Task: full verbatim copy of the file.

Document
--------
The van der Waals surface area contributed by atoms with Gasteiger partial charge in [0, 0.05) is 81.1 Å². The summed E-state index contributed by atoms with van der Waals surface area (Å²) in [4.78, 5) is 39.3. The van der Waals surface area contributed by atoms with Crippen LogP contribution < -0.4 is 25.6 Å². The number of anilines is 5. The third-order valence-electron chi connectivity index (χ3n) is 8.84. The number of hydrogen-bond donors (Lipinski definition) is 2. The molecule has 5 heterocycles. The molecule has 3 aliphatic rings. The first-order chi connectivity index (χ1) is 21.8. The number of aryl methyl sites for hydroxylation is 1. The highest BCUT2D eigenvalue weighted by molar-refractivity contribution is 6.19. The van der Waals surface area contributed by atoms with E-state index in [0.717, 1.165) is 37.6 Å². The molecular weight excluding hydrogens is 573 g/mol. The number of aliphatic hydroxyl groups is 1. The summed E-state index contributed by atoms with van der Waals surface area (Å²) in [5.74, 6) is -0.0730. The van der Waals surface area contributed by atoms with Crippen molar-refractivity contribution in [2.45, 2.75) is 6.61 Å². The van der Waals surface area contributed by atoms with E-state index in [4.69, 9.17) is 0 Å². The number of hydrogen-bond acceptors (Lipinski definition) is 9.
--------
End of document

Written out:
The van der Waals surface area contributed by atoms with Gasteiger partial charge in [0, 0.05) is 81.1 Å². The summed E-state index contributed by atoms with van der Waals surface area (Å²) in [4.78, 5) is 39.3. The van der Waals surface area contributed by atoms with Crippen LogP contribution < -0.4 is 25.6 Å². The number of anilines is 5. The third-order valence-electron chi connectivity index (χ3n) is 8.84. The number of hydrogen-bond donors (Lipinski definition) is 2. The molecule has 5 heterocycles. The molecule has 3 aliphatic rings. The first-order chi connectivity index (χ1) is 21.8. The number of aryl methyl sites for hydroxylation is 1. The highest BCUT2D eigenvalue weighted by molar-refractivity contribution is 6.19. The van der Waals surface area contributed by atoms with E-state index in [0.717, 1.165) is 37.6 Å². The molecular weight excluding hydrogens is 573 g/mol. The number of aliphatic hydroxyl groups is 1. The summed E-state index contributed by atoms with van der Waals surface area (Å²) in [5.74, 6) is -0.0730. The van der Waals surface area contributed by atoms with Crippen molar-refractivity contribution in [2.45, 2.75) is 6.61 Å². The van der Waals surface area contributed by atoms with E-state index in [4.69, 9.17) is 0 Å². The number of hydrogen-bond acceptors (Lipinski definition) is 9.